September 25th, 2015

Getting in on the ACT: subsidies and the EfW market


by Chris Cullen


The market for residual waste treatment is about to experience some significant changes. As we move closer to the point where Eunomia’s Residual Waste Infrastructure Review forecasts suggest that the amount of treatment capacity will equal the amount of residual waste available, the key price benchmark for facilities will no longer be the cost of landfill. Instead, it will be the gate fee offered by operators of other residual waste treatment plant – many of them energy from waste (EfW) facilities. A key question for any developer, then, is what will allow a facility to be competitive over its lifespan of 25 years or more.

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July 10th, 2015

Landfilling the void in developing nations


by Nicole Kennard


For many in the western world, landfills carry negative connotations: pungent blots on the landscape, associated with greenhouse gas emissions and risks to groundwater from leachate. The efforts that developed countries are making to reduce our reliance on landfill can give rise to a kneejerk reaction when we think about waste management in developing nations. Shouldn’t we be advocating that they move straight into recycling, composting, biogas and energy from waste, without passing through the landfill phase we’re struggling to end?

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June 19th, 2015

Is the LGA right about EfW overcapacity?


by Adam Baddeley and Peter Jones


Eunomia has been publicly warning for four years now that the UK’s “dash for trash” will leave us – like Sweden, the Netherlands and some of our other Northern European neighbours – with more residual waste infrastructure than we really need.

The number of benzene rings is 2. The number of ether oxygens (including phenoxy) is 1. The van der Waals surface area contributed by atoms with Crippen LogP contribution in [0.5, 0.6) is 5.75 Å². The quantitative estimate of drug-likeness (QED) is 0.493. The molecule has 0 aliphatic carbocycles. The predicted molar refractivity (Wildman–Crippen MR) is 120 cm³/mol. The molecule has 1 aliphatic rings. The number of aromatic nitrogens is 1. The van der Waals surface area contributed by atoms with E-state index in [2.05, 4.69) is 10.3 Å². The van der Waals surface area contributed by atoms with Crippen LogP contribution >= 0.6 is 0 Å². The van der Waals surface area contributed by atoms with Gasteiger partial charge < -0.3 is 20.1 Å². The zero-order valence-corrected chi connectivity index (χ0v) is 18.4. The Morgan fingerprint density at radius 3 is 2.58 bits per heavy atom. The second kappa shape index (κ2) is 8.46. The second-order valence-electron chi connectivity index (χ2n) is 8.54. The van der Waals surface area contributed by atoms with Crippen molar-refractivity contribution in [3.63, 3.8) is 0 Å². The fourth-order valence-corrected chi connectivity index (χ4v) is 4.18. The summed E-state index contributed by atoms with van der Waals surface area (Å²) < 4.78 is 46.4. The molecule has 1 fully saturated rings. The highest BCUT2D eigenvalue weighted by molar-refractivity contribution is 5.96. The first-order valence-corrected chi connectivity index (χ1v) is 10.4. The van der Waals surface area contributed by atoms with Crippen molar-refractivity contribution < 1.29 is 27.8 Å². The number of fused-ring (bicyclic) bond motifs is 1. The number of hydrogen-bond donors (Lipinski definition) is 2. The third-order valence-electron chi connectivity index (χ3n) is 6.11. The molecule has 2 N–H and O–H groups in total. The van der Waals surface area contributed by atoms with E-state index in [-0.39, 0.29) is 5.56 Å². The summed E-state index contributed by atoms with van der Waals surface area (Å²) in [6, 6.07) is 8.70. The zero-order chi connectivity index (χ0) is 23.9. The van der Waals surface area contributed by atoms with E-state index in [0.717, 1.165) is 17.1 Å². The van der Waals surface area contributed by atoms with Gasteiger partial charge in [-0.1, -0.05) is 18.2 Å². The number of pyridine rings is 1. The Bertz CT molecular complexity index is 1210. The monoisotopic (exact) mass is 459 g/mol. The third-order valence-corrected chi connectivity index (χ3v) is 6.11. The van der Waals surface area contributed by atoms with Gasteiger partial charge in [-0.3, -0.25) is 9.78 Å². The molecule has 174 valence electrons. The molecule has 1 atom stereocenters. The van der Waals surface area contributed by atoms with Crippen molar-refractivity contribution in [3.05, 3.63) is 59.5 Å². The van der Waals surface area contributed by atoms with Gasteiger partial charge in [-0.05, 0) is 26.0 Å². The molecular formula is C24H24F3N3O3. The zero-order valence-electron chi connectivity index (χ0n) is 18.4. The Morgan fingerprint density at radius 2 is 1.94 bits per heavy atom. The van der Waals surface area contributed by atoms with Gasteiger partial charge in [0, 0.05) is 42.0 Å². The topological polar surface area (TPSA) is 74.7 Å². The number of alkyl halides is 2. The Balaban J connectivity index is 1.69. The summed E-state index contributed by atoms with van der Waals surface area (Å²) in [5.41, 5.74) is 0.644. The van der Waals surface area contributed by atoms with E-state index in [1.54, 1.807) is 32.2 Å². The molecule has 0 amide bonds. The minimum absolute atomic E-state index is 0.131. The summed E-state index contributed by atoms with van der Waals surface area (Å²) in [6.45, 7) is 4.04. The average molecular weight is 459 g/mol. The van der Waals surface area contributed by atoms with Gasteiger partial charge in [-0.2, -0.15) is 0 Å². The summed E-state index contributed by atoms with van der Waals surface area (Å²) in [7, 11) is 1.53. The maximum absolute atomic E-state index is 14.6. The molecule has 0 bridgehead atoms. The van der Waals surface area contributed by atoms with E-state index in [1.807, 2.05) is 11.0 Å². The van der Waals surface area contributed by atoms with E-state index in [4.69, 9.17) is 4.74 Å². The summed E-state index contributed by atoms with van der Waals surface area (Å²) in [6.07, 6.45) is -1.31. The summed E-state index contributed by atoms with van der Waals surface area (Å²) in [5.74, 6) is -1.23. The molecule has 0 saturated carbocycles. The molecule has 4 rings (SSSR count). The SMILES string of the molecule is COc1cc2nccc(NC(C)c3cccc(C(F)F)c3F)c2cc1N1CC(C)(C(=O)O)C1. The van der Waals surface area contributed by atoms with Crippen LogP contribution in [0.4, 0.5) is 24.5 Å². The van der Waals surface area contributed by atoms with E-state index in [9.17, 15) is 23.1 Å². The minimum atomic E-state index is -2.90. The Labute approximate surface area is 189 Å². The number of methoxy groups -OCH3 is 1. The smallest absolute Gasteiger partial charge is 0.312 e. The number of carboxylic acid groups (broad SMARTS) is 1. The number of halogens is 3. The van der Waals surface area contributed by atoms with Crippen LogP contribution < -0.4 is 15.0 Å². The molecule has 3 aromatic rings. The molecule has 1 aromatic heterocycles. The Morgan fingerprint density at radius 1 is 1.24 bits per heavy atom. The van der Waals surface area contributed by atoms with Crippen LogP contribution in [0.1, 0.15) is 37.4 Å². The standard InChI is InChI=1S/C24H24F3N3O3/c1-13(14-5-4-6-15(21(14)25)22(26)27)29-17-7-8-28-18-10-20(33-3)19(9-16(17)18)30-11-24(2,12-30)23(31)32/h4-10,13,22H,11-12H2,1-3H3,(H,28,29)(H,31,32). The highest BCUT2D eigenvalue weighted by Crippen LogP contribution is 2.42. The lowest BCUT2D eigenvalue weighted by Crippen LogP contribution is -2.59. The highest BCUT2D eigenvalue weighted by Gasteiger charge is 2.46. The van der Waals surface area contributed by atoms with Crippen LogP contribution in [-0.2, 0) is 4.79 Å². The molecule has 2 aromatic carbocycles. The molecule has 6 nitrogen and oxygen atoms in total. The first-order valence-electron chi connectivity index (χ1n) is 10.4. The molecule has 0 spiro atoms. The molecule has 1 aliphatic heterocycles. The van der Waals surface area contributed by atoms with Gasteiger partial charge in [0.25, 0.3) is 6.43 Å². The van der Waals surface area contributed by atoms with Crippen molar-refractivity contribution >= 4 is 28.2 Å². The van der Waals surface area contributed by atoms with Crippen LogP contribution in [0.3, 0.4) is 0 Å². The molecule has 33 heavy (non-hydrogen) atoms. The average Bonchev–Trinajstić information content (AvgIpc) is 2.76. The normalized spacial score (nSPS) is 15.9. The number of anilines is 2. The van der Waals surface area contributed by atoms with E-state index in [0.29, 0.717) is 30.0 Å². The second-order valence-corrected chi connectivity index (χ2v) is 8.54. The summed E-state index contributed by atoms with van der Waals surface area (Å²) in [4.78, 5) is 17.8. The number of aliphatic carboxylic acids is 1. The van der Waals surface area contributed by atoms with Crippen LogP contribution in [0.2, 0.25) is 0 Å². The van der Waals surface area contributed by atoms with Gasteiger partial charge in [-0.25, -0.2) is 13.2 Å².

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March 20th, 2015

Talking GIB-berish


by Dominic Hogg


We’ve now had more than two years of the Green Investment Bank (GIB), enough time to take a view on how green its intervention in the waste sector has been. It won’t be a surprise to hear that the answer is “not very”, but much more interesting to ask why.

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January 9th, 2015

Setting great store by renewable electricity


by Chloe Bines and Adam Baddeley


Under the EU Renewable Energy Directive (RED), the UK is legally committed to delivering 15% of its energy demand from renewable energy sources by 2020. Achieving this ambitious target will require a substantial decarbonisation of the energy system and the UK Renewable Energy Roadmap published by DECC set a target for 13GW of installed onshore wind turbines by 2020, 18GW of offshore wind and as much as 20GW of solar PV.

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October 17th, 2014

Is the waste PFI credit crunch justified?

Residual Graph

by Dominic Hogg


I’ve just made it back to the office following a thoroughly enjoyable LARAC conference. As well as staying up way too late on Wednesday night after a scrumptious dinner, I sat on a panel earlier in the same day which was asked a question regarding whether the withdrawal of PFI credits from various local authority waste projects was justified.

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September 26th, 2014

Landfill gas: taxable commodity or a potent pollutant?


by Chris Eden


Spanish renewable energy policy has always been a broad brush affair, with a wide range of different technologies lumped into the same basket. Indeed, one area where Spain has been quite successful is a form of energy that some might not even call renewable: biogas, specifically landfill biogas. This gas is essentially a by-product of the process of degradation of organic material, such as food garden or animal waste, which both EU law and environmental ideals would keep well away from landfill.

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